The Canadian soccer fan generally experiences two emotions: naïve belief and soul sucking pessimism. Twenty-six years of frustration, incompetence and occasional, maddening flashes of possibility will do that to even the most even-tempered supporter. Cheering for Canada is work. It would be far easier to just do what many other Canadians do and pretend that we are from somewhere else, somewhere that’s better.
But, we can’t. No, if you’ve caught the Canadian bug at this point you are unlikely to abandon ship now. The importance of loyalty and of staying true to the nation of your birth are too ingrained in your personality to switch allegiances. There are no easy roads to the World Cup, you’ve just picked one with a particularly large amount of potholes. So, while much of the rest of the country counts down the hours until the kick-off of Euro 2012 Friday you, the Canadian fan, are focused on the real start to Canada’s 2014 qualifying cycle.
Canada plays Cuba Friday at 2:00 PM EST in the blinding, midday Caribbean heat (imagine that: an FA trying to make the game conditions as uncomfortable as possible for the competition). Conventional thinking is that Cuba is the weak player in Canada’s group, which also includes Panama and Honduras. Their results in the Gold Cup would seem to back that up.
World Cup qualifying however is a different animal. It’s a desperate beast from which only those who are as mentally strong as they are physically skilled can escape. Outside of CONCACAF, this region is looked down upon. And, it’s true—the overall skill level is lower than it would be in larger confederation.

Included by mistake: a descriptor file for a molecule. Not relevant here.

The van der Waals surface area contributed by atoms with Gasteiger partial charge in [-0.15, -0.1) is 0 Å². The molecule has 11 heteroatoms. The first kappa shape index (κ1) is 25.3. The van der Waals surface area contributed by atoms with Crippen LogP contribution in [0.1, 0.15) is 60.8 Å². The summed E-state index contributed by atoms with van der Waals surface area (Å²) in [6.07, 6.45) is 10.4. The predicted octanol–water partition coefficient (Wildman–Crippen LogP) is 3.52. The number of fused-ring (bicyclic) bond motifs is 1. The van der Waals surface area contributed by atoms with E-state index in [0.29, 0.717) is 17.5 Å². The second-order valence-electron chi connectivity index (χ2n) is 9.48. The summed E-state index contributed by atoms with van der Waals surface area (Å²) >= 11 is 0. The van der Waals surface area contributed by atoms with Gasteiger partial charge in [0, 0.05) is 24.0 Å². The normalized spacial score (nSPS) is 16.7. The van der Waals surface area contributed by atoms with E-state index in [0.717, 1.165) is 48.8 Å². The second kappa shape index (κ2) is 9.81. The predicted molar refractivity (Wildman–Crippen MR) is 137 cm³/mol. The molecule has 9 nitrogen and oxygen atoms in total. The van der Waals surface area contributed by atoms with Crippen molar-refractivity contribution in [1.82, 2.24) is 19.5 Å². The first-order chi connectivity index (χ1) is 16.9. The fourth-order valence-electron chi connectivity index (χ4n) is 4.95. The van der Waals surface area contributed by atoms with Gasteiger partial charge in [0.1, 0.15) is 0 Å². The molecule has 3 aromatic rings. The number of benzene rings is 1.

But that doesn’t mean it’s an easy region from which to qualify. From extreme weather to (allegedly) corrupt officials, CONCACAF is its own unique mess. To succeed in the region you have to play by its rules and those rules suggest that you must be willing to overcome things that, if they happened in UEFA, would cause rioting on the streets and calls for corruption inquires.
It’s been a long time since Canada demonstrated it can do that, and that’s why Canadian fans remain unconvinced that the Canucks can get it done this time. They are hopeful, of course, but have been burned too many times in the past. In many ways the game Friday will be the most telling Canada plays. If it’s the same old spineless Canada then you can expect a tepid performance. It will be hot, they won’t get the calls and the excuses write themselves. Canada is more talented, but talent is only part of the story.
The most likely result is a 0-0, with the team and its fans very, very angry about some call they didn’t get. They’ll probably be right – chances are they will be screwed at some point – but no one will care. If Canada is to ever to qualify for a World Cup again it simply must overcome those frustrations. Hopefully, for the long suffering fan, they will demonstrate that ability on Friday. If they can, then a trip back to the Hex could beckon.